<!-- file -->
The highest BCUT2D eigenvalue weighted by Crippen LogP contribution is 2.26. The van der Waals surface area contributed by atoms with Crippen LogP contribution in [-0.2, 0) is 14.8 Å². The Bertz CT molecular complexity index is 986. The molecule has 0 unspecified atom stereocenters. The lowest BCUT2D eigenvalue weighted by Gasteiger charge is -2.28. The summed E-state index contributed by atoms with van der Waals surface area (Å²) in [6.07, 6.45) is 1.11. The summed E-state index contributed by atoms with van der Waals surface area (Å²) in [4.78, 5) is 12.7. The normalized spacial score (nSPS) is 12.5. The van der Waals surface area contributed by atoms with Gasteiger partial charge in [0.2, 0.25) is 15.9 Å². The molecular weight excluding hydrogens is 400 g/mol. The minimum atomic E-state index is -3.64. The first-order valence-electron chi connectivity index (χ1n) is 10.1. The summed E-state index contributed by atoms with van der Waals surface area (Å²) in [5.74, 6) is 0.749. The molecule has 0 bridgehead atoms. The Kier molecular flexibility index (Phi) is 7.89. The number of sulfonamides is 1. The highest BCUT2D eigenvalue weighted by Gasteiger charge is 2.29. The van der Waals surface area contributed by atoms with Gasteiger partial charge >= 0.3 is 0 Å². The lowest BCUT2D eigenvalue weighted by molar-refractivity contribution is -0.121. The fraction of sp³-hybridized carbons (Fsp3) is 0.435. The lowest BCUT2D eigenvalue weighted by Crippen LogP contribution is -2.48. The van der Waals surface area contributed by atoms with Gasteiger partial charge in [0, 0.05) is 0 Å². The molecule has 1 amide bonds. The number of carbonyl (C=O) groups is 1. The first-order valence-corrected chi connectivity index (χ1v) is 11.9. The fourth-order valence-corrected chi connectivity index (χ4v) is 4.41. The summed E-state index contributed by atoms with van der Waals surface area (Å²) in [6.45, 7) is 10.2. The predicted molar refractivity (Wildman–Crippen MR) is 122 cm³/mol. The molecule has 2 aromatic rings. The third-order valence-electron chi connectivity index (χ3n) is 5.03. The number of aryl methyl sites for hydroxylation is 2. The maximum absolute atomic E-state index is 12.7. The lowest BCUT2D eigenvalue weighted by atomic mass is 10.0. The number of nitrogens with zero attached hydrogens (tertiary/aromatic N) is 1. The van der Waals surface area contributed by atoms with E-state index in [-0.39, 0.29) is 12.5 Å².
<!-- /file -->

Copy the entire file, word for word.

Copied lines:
The highest BCUT2D eigenvalue weighted by Crippen LogP contribution is 2.26. The van der Waals surface area contributed by atoms with Crippen LogP contribution in [-0.2, 0) is 14.8 Å². The Bertz CT molecular complexity index is 986. The molecule has 0 unspecified atom stereocenters. The lowest BCUT2D eigenvalue weighted by Gasteiger charge is -2.28. The summed E-state index contributed by atoms with van der Waals surface area (Å²) in [6.07, 6.45) is 1.11. The summed E-state index contributed by atoms with van der Waals surface area (Å²) in [4.78, 5) is 12.7. The normalized spacial score (nSPS) is 12.5. The van der Waals surface area contributed by atoms with Gasteiger partial charge in [0.2, 0.25) is 15.9 Å². The molecular weight excluding hydrogens is 400 g/mol. The minimum atomic E-state index is -3.64. The first-order valence-electron chi connectivity index (χ1n) is 10.1. The summed E-state index contributed by atoms with van der Waals surface area (Å²) in [5.74, 6) is 0.749. The molecule has 0 bridgehead atoms. The Kier molecular flexibility index (Phi) is 7.89. The number of sulfonamides is 1. The highest BCUT2D eigenvalue weighted by Gasteiger charge is 2.29. The van der Waals surface area contributed by atoms with Gasteiger partial charge >= 0.3 is 0 Å². The lowest BCUT2D eigenvalue weighted by molar-refractivity contribution is -0.121. The fraction of sp³-hybridized carbons (Fsp3) is 0.435. The lowest BCUT2D eigenvalue weighted by Crippen LogP contribution is -2.48. The van der Waals surface area contributed by atoms with Gasteiger partial charge in [0, 0.05) is 0 Å². The molecule has 1 amide bonds. The number of carbonyl (C=O) groups is 1. The first-order valence-corrected chi connectivity index (χ1v) is 11.9. The fourth-order valence-corrected chi connectivity index (χ4v) is 4.41. The summed E-state index contributed by atoms with van der Waals surface area (Å²) in [6.45, 7) is 10.2. The predicted molar refractivity (Wildman–Crippen MR) is 122 cm³/mol. The molecule has 2 aromatic rings. The third-order valence-electron chi connectivity index (χ3n) is 5.03. The number of aryl methyl sites for hydroxylation is 2. The maximum absolute atomic E-state index is 12.7. The lowest BCUT2D eigenvalue weighted by atomic mass is 10.0. The number of nitrogens with zero attached hydrogens (tertiary/aromatic N) is 1. The van der Waals surface area contributed by atoms with E-state index in [-0.39, 0.29) is 12.5 Å².